The global population explosion and subsequent elevated levels of agricultural and industrial production, are putting increasing pressure on existing water supplies. According to estimates by the Water Resources Group, global water demand is on track to outpace supply by 40% within the next two decades, which is why water resource management should be prioritised.
And with the potential effects of climate change compounding this water crisis, the stakes are raised even higher. Complicating this challenge even more, is the reality that there is no singular water crisis as every country faces problems unique to their area and makeup.
In India the growing population is moving towards a middle-class diet that relies more heavily on wheat and sugar, the production of which requires more water. China’s large agricultural sector and fast-growing economy are driving rapid industrial growth and urbanisation, leading to a much higher demand for water.
A complex situation
In South Africa, the challenge of water resource management is complex. Our semi-arid country is characterised by low rainfall, limited underground aquifers, and a reliance on significant water transfers from neighbouring nations. Soon the South African government will face difficult economic and social decisions relating to the division of water among the agricultural sector, key industrial activities, such as mining and power generation, and growing urban centres.
The estimated demand for water in South Africa will reach 17,7 billion cubic metres in 2030. The current supply will equal only 15 billion cubic metres and is severely constrained by low levels of highly seasonal rainfall (approximately 50% of the world average), insufficient underground aquifers, and a dependency on water transfers between basins and from other countries.
South Africa purchases almost 25% of its total water supply from Lesotho. Furthermore, the effects of climate change could exacerbate the problem significantly. Even a small decrease in rainfall (and a corresponding increase in irrigation requirements) could result in a gap as large as 3,8 billion cubic metres.
Increased water demand
In South Africa the agricultural, industrial and urban sectors account for a majority of overall demand: 8,4 billion cubic metres, 3,3 billion cubic metres, and 6 billion cubic metres respectively. However, each region faces challenges that are unique to its prevalent economic activities.
The basins that supply the largest South African cities – Johannesburg, Cape Town, Durban and Pretoria – are expected to face severe gaps caused by increased household and industrial demand. The Berg Water Management Area, which includes Cape Town, must close an estimated gap of 28% to meet future demand.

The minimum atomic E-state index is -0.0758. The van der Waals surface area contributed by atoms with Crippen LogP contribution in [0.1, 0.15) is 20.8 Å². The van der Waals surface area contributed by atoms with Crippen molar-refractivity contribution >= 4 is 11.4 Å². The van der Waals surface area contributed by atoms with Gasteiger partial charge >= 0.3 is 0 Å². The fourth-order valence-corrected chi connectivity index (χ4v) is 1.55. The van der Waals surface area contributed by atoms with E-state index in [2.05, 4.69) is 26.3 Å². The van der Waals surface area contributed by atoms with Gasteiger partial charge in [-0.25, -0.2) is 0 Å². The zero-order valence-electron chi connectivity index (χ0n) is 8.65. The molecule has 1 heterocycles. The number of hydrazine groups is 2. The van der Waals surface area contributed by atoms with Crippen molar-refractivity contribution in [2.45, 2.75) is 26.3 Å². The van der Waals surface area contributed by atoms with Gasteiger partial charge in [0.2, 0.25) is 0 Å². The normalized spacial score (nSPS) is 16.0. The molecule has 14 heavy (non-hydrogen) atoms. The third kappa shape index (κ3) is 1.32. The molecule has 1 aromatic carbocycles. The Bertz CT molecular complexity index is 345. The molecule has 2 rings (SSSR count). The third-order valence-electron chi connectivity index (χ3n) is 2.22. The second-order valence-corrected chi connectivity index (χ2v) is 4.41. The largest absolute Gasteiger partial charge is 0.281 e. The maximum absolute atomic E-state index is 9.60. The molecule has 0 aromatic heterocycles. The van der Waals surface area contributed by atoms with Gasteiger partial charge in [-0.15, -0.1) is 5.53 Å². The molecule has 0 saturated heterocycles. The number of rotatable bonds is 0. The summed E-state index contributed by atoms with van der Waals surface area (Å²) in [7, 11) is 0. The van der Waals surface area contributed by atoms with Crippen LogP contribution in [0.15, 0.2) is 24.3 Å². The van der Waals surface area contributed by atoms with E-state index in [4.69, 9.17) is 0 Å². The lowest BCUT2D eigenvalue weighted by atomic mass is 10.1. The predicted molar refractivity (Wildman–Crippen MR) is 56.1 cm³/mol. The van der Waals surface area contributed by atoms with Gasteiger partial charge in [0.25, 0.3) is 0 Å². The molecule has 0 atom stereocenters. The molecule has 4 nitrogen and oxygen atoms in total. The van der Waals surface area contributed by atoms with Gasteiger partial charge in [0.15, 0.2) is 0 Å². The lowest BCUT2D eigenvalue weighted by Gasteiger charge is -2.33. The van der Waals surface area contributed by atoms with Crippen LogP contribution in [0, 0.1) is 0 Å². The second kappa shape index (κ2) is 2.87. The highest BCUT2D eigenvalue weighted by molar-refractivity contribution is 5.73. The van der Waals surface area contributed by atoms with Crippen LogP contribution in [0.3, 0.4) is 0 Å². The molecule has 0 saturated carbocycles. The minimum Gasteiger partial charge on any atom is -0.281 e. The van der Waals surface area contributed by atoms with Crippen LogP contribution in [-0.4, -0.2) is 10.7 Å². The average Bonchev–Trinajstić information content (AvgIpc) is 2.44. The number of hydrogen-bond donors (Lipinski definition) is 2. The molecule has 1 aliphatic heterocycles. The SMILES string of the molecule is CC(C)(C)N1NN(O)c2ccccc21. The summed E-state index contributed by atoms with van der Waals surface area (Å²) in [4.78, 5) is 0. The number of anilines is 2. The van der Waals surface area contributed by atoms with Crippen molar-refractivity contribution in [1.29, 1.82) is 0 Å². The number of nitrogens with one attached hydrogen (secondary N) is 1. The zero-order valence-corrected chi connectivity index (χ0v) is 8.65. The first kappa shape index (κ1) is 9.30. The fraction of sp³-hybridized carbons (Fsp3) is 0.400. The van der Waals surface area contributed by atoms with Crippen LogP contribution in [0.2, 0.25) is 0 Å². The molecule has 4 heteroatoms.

Household demand is driven by rising income levels and population growth, as well as a national drive to improve basic living conditions, which includes more widespread use of showers and toilets, and landscaping in residential areas. Projections for 2030 indicate that household demand will account for 3,6 billion cubic metres, with the wealthiest quintile of the population accounting for half of total withdrawals.
At the same time, demand from industries such as mining and power generation will be an increasingly significant factor. By 2030, demand could amount for as much as 3,3 billion cubic metres. Power generation will account for 12% of total demand, mining for 18% and manufacturing for the remaining 70%.
The power generation dilemma
Meeting the demand for power generation poses yet another challenge. Much of the additional power generation capacity planned for 2025, will come from coal-fired power plants that are located near coal beds. As local water supplies are typically insufficient for both coal mining and power generation, reliance on water transfers from other areas will likely ensue.
Growing agricultural demand in regions such as the Lower Vaal Water Management Area places additional strain on supplies, despite caps on irrigation withdrawals. Despite the enormity of the challenge at hand, economical solutions are within reach.
Closing the gap across these sectors will involve a sustainable and cost-effective combination of three approaches, two of which make use of technical improvements (increasing supply and improving water productivity), while the third is related to underlying economic choices and involves actively reducing withdrawals by changing underlying economic activities.
A balanced approach is the best way to close South Africa’s water supply gap. It is suggested that cost-effective measures to increase water supply infrastructure such as dams should comprise 50% of the improvement efforts, while agricultural efficiency and productivity improvements constitute 30%, and more judicious use in industrial and domestic settings account for 20%.
Plans on the table
In August 2019 the National Treasury released its Economic transformation, inclusive growth, and competitiveness: Towards an economic strategy for South Africa report to steer South Africa away from its unsustainable trajectory. The report highlights five fundamental building blocks for sustainable long-term growth and identifies a series of specific and detailed reforms to increase potential growth.
These growth reforms are drawn from the National Development Plan and cover the following themes:
- Modernising network industries.